The painter Harvey Tristan Cropper was one such artist. “We would sit in Harvey’s studio, which was a basement arrangement, kind of like a cellar. Harvey did some wonderful painting then. At times I would ask Harvey how to do this or how to do that. He was very generous, with me anyway.”
Cropper’s studio was around the corner from where Monroe was working as an errand boy at the Lawrence Fertig advertising agency. “I could just walk down the street and I would run into Harvey and the jazz musicians,” he said. “We were very close to the jazz musicians. I learned a lot from them.”
Through Cropper, Monroe came to know legendary saxophonist Charlie Parker, who played regularly at a favorite local hangout, the Open Door. Other friends included drummer Max Roach, poet Amiri Baraka (then LeRoi Jones), and poet/artist/gallerist Ted Joans. Together, Black poets, painters, and musicians were blazing artistic trails grounded in both African and Western traditions and techniques.
For a while, Monroe’s studio was across the hall from that of Willem de Kooning, and he knew Franz Kline and others of the Abstract Expressionist group who frequented the Cedar Tavern. But more often the painters, poets, and musicians of Monroe’s own circle were to be found at Café Rienzi on Macdougal Street.
“Why should only white people be Abstract Expressionists?” asked Monroe. “That’s ridiculous. And it has no legitimate academic credibility. The Abstract Expressionists were questioning everything except themselves. But I didn’t want to be the one to call them on the carpet, because the real truth of it is that I enjoyed Abstract Expressionism. I had a lot of work to do. And I still have a lot of work to do.”
Monroe’s art grows out of a restless, philosophical quest. “I started by asking what is a painting? Do you know? Well, I don’t either. But I make paintings!” He laughs. “If you are a painter you have to start solving problems. What should it have? Sometimes it’s a combination, a variety of things that you’ve experienced as a person. Other times it’s quite remarkably different from anything you know. How do you make a painting out of things you don’t know? These are interesting questions, and you don’t always know what the outcome is going to be. So you are saddled with that horrendous undertaking in a sense without actually having much of a conclusion about it.”
After a period tending a dairy farm in upstate New York, Monroe headed for Mexico. He stayed in Ajijic, a village on the shore of Lake Chapala in the State of Jalisco. The remote location and picturesque landscape of Ajijic has attracted such writers as D.H. Lawrence, Witter Bynner, and Alexander Trocchi. Then, in 1952, Monroe was drafted into the Army and stationed in Korea, where US troops were part of a UN police action defending South Korea against an invasion by North Korea with support by the People’s Republic of China and the USSR — otherwise known as the Korean War. His tour of duty coincided with the winding down of the war, which ended with an armistice and the demilitarization of the border. “I saw enough action to fire my weapon,” Monroe said. “I had to be ready to stand up and die.” A peace treaty was never signed.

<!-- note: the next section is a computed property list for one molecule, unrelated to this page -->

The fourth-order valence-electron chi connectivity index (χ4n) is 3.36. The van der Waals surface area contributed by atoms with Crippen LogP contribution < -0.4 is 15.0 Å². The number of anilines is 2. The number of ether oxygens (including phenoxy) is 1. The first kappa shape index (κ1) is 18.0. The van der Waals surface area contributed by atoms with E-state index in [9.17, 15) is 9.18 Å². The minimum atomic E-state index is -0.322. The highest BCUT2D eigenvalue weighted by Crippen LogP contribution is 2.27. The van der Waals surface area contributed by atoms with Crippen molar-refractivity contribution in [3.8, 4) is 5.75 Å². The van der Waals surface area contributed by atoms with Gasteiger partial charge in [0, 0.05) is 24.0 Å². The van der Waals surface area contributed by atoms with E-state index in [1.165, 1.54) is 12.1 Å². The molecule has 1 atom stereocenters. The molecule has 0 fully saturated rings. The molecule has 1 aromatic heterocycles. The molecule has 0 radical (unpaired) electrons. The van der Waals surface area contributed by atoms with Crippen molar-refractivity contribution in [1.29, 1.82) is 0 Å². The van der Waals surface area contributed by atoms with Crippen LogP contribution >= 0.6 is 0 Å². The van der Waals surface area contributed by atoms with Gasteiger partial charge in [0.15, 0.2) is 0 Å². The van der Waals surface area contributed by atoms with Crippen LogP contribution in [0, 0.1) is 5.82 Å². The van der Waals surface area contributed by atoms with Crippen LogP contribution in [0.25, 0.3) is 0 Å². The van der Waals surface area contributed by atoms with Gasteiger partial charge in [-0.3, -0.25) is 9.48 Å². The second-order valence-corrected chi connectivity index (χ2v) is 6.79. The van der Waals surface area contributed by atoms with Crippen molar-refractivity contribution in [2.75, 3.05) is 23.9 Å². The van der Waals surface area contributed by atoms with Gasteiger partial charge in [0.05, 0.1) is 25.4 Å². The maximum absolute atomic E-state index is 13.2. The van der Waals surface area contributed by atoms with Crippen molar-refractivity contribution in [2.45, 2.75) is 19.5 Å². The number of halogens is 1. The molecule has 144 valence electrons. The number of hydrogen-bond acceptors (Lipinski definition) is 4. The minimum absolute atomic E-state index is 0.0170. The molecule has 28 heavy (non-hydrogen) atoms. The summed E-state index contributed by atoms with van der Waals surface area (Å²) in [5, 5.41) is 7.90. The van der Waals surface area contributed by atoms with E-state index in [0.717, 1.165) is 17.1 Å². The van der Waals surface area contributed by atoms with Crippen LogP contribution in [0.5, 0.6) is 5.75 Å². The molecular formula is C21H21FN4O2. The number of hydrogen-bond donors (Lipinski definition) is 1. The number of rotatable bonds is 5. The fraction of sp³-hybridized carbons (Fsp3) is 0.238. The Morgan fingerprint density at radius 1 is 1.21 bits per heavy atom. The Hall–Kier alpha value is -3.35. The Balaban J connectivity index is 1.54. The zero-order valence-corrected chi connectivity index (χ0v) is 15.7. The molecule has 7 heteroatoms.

On his return stateside, Monroe headed for Big Sur, the wild, mountainous country on California’s Central Coast; he would return there often. He settled in San Francisco’s North Beach, where he took part in the cultural ferment dubbed by Jack Kerouac as “the Beat Generation.” His friends included poet Bob Kaufman and poet/publisher Lawrence Ferlinghetti. It was Ferlinghetti who produced the first show of Monroe’s paintings at City Lights Bookstore.
In the early 1960s, Monroe returned to Mexico, living and painting for three years in Ajijic. There he met Bay Area poet Al Young. In a 1969 newspaper interview, Young recalled, “At that time Ajijic was crammed with hippies […] Arthur was one of the beatniks who had sort of lasted into the hippie era […] The Mexicans loved him. They called him by one name: Arturo. He was a very romantic figure, wearing the Mexican straw hat that the peasants wore. He was painting, and he was highly respected.” 1
Back in North Beach, Monroe received a visit to his studio by Reidar Wennesland, a Norwegian physician and art collector who, as a young man, had treated Edvard Munch. Dr. Wennesland was the most important patron of 1950s and 1960s San Francisco avant-garde painters, including Jay DeFeo, Jess Collins, and George Herms. The main artists of Dr. Wennesland’s collection, which includes more than 200 works, are Arthur Monroe and his studio mates Michael McCracken and Michael Bowen. Offers were later made to four Bay Area museums to donate the collection in exchange for an agreement to display the work. All declined. 2
The Wennesland Collection was willed to Kristiansand Cathedral School and Adder University College in Wennesland’s hometown on Norway’s southern coast, where it can be seen today.
In 1968, after a spell tending Dr. Wennesland’s farmhouse in Santa Cruz, California, Monroe traveled to Latin American with Heidi McGurrin. They settled first in San Miguel de Allende, Mexico, then in Santiago, Chile, where they spent several months studying and creating art.
Alistair remembers, in the 1970s, staying in the house built by the renegade Catalan linguist and poet Jaime de Angulo. Saxophonist Charles Lloyd was a neighbor and friend during his famous self-imposed sabbatical from the music business. Alistair grew up in nearby Sycamore Canyon, not far from Pfeiffer Beach.